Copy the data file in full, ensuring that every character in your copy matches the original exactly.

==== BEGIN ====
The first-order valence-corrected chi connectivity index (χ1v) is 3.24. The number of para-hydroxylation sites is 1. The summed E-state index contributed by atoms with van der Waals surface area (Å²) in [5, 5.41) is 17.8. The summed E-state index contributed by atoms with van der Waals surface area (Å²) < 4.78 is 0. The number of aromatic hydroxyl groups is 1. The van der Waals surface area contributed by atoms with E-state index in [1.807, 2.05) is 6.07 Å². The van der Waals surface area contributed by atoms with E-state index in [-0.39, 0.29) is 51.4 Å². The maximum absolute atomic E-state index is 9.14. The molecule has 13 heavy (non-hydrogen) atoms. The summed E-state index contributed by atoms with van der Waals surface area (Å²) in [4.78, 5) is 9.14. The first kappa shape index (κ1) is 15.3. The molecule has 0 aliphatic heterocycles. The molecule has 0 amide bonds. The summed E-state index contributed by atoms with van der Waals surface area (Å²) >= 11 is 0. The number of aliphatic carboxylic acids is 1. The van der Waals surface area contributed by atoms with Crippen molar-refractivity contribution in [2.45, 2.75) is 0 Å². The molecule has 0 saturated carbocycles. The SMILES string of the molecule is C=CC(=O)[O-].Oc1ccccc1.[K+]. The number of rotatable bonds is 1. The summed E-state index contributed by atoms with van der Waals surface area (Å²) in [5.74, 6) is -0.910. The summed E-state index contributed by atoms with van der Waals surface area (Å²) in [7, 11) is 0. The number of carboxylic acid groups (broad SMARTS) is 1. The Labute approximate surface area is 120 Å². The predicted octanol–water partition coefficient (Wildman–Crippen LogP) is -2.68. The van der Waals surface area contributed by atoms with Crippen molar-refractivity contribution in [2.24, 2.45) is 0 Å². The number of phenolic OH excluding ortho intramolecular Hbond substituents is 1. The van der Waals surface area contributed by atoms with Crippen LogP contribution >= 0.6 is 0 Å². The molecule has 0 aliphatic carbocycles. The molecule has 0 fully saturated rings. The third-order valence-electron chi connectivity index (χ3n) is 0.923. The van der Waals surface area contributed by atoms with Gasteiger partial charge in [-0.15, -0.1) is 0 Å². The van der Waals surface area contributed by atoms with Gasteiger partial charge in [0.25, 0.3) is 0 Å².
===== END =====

The first-order valence-corrected chi connectivity index (χ1v) is 3.24. The number of para-hydroxylation sites is 1. The summed E-state index contributed by atoms with van der Waals surface area (Å²) in [5, 5.41) is 17.8. The summed E-state index contributed by atoms with van der Waals surface area (Å²) < 4.78 is 0. The number of aromatic hydroxyl groups is 1. The van der Waals surface area contributed by atoms with E-state index in [1.807, 2.05) is 6.07 Å². The van der Waals surface area contributed by atoms with E-state index in [-0.39, 0.29) is 51.4 Å². The maximum absolute atomic E-state index is 9.14. The molecule has 13 heavy (non-hydrogen) atoms. The summed E-state index contributed by atoms with van der Waals surface area (Å²) in [4.78, 5) is 9.14. The first kappa shape index (κ1) is 15.3. The molecule has 0 aliphatic heterocycles. The molecule has 0 amide bonds. The summed E-state index contributed by atoms with van der Waals surface area (Å²) >= 11 is 0. The number of aliphatic carboxylic acids is 1. The van der Waals surface area contributed by atoms with Crippen molar-refractivity contribution in [2.45, 2.75) is 0 Å². The molecule has 0 saturated carbocycles. The SMILES string of the molecule is C=CC(=O)[O-].Oc1ccccc1.[K+]. The number of rotatable bonds is 1. The summed E-state index contributed by atoms with van der Waals surface area (Å²) in [5.74, 6) is -0.910. The summed E-state index contributed by atoms with van der Waals surface area (Å²) in [7, 11) is 0. The number of carboxylic acid groups (broad SMARTS) is 1. The Labute approximate surface area is 120 Å². The predicted octanol–water partition coefficient (Wildman–Crippen LogP) is -2.68. The van der Waals surface area contributed by atoms with Crippen molar-refractivity contribution in [2.24, 2.45) is 0 Å². The number of phenolic OH excluding ortho intramolecular Hbond substituents is 1. The van der Waals surface area contributed by atoms with Crippen LogP contribution >= 0.6 is 0 Å². The molecule has 0 aliphatic carbocycles. The molecule has 0 fully saturated rings. The third-order valence-electron chi connectivity index (χ3n) is 0.923. The van der Waals surface area contributed by atoms with Gasteiger partial charge in [-0.15, -0.1) is 0 Å². The van der Waals surface area contributed by atoms with Gasteiger partial charge in [0.25, 0.3) is 0 Å².